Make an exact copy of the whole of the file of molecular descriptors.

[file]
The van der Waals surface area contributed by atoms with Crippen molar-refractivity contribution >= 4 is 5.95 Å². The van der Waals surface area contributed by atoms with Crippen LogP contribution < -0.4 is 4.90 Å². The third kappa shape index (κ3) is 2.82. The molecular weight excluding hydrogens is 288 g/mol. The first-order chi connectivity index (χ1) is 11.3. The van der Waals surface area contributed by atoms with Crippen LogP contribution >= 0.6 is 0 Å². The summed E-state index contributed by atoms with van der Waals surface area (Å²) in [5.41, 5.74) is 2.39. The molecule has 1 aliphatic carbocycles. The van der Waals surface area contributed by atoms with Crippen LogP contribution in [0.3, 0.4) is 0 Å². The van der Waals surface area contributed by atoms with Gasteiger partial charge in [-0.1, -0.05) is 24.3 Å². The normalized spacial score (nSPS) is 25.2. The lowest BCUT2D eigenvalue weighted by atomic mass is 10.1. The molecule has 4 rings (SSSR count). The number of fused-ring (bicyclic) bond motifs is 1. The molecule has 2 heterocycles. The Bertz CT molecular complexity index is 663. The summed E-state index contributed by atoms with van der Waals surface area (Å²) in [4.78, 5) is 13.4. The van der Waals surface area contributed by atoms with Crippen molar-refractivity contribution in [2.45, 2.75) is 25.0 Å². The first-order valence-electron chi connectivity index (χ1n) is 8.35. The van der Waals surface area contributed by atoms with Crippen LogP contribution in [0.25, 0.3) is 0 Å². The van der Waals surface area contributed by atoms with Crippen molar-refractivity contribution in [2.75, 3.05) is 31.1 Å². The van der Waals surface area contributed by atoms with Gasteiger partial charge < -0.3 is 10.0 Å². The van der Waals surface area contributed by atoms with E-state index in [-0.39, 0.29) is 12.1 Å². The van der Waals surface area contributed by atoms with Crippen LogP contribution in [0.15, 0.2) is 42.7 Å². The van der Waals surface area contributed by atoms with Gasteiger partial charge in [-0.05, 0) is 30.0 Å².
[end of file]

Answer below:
The van der Waals surface area contributed by atoms with Crippen molar-refractivity contribution >= 4 is 5.95 Å². The van der Waals surface area contributed by atoms with Crippen LogP contribution < -0.4 is 4.90 Å². The third kappa shape index (κ3) is 2.82. The molecular weight excluding hydrogens is 288 g/mol. The first-order chi connectivity index (χ1) is 11.3. The van der Waals surface area contributed by atoms with Crippen LogP contribution >= 0.6 is 0 Å². The summed E-state index contributed by atoms with van der Waals surface area (Å²) in [5.41, 5.74) is 2.39. The molecule has 1 aliphatic carbocycles. The van der Waals surface area contributed by atoms with Crippen LogP contribution in [0.3, 0.4) is 0 Å². The van der Waals surface area contributed by atoms with Gasteiger partial charge in [-0.1, -0.05) is 24.3 Å². The normalized spacial score (nSPS) is 25.2. The lowest BCUT2D eigenvalue weighted by atomic mass is 10.1. The molecule has 4 rings (SSSR count). The number of fused-ring (bicyclic) bond motifs is 1. The molecule has 2 heterocycles. The Bertz CT molecular complexity index is 663. The summed E-state index contributed by atoms with van der Waals surface area (Å²) in [4.78, 5) is 13.4. The van der Waals surface area contributed by atoms with Crippen molar-refractivity contribution in [2.45, 2.75) is 25.0 Å². The first-order valence-electron chi connectivity index (χ1n) is 8.35. The van der Waals surface area contributed by atoms with Crippen LogP contribution in [0.25, 0.3) is 0 Å². The van der Waals surface area contributed by atoms with Crippen molar-refractivity contribution in [2.75, 3.05) is 31.1 Å². The van der Waals surface area contributed by atoms with Gasteiger partial charge < -0.3 is 10.0 Å². The van der Waals surface area contributed by atoms with E-state index in [-0.39, 0.29) is 12.1 Å². The van der Waals surface area contributed by atoms with Crippen LogP contribution in [0.15, 0.2) is 42.7 Å². The van der Waals surface area contributed by atoms with Gasteiger partial charge in [-0.05, 0) is 30.0 Å².